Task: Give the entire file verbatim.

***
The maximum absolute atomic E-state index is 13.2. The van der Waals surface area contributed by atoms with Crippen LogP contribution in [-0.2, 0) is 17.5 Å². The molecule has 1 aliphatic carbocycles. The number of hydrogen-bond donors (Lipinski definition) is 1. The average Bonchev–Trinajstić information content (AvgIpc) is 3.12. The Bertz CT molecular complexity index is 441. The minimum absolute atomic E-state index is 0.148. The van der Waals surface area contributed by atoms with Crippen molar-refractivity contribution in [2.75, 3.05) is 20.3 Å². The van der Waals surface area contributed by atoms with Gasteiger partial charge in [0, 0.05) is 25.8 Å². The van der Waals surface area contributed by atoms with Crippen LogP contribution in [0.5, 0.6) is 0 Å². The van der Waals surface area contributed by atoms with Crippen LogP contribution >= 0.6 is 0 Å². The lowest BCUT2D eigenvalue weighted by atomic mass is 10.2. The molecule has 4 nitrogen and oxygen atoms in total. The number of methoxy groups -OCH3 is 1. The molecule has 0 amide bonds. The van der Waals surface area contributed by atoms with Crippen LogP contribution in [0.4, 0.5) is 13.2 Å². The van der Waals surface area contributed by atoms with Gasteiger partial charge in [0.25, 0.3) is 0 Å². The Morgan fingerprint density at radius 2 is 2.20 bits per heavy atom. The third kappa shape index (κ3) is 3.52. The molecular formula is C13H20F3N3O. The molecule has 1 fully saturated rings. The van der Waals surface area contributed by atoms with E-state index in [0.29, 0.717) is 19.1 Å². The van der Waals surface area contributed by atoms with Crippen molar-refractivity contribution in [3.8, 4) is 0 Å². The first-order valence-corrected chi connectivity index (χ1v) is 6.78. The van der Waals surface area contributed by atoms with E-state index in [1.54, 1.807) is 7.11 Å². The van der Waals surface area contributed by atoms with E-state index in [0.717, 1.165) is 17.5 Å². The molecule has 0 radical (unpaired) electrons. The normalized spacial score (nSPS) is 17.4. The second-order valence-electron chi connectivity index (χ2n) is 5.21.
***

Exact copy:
The maximum absolute atomic E-state index is 13.2. The van der Waals surface area contributed by atoms with Crippen LogP contribution in [-0.2, 0) is 17.5 Å². The molecule has 1 aliphatic carbocycles. The number of hydrogen-bond donors (Lipinski definition) is 1. The average Bonchev–Trinajstić information content (AvgIpc) is 3.12. The Bertz CT molecular complexity index is 441. The minimum absolute atomic E-state index is 0.148. The van der Waals surface area contributed by atoms with Crippen molar-refractivity contribution in [2.75, 3.05) is 20.3 Å². The van der Waals surface area contributed by atoms with Gasteiger partial charge in [0, 0.05) is 25.8 Å². The van der Waals surface area contributed by atoms with Crippen LogP contribution in [0.5, 0.6) is 0 Å². The van der Waals surface area contributed by atoms with Crippen LogP contribution >= 0.6 is 0 Å². The lowest BCUT2D eigenvalue weighted by atomic mass is 10.2. The molecule has 4 nitrogen and oxygen atoms in total. The number of methoxy groups -OCH3 is 1. The molecule has 0 amide bonds. The van der Waals surface area contributed by atoms with Crippen LogP contribution in [0.4, 0.5) is 13.2 Å². The van der Waals surface area contributed by atoms with Gasteiger partial charge in [0.25, 0.3) is 0 Å². The Morgan fingerprint density at radius 2 is 2.20 bits per heavy atom. The third kappa shape index (κ3) is 3.52. The molecular formula is C13H20F3N3O. The molecule has 1 fully saturated rings. The van der Waals surface area contributed by atoms with E-state index in [0.29, 0.717) is 19.1 Å². The van der Waals surface area contributed by atoms with Crippen molar-refractivity contribution in [3.8, 4) is 0 Å². The first-order valence-corrected chi connectivity index (χ1v) is 6.78. The van der Waals surface area contributed by atoms with E-state index in [1.54, 1.807) is 7.11 Å². The van der Waals surface area contributed by atoms with E-state index in [0.717, 1.165) is 17.5 Å². The molecule has 0 radical (unpaired) electrons. The normalized spacial score (nSPS) is 17.4. The second-order valence-electron chi connectivity index (χ2n) is 5.21.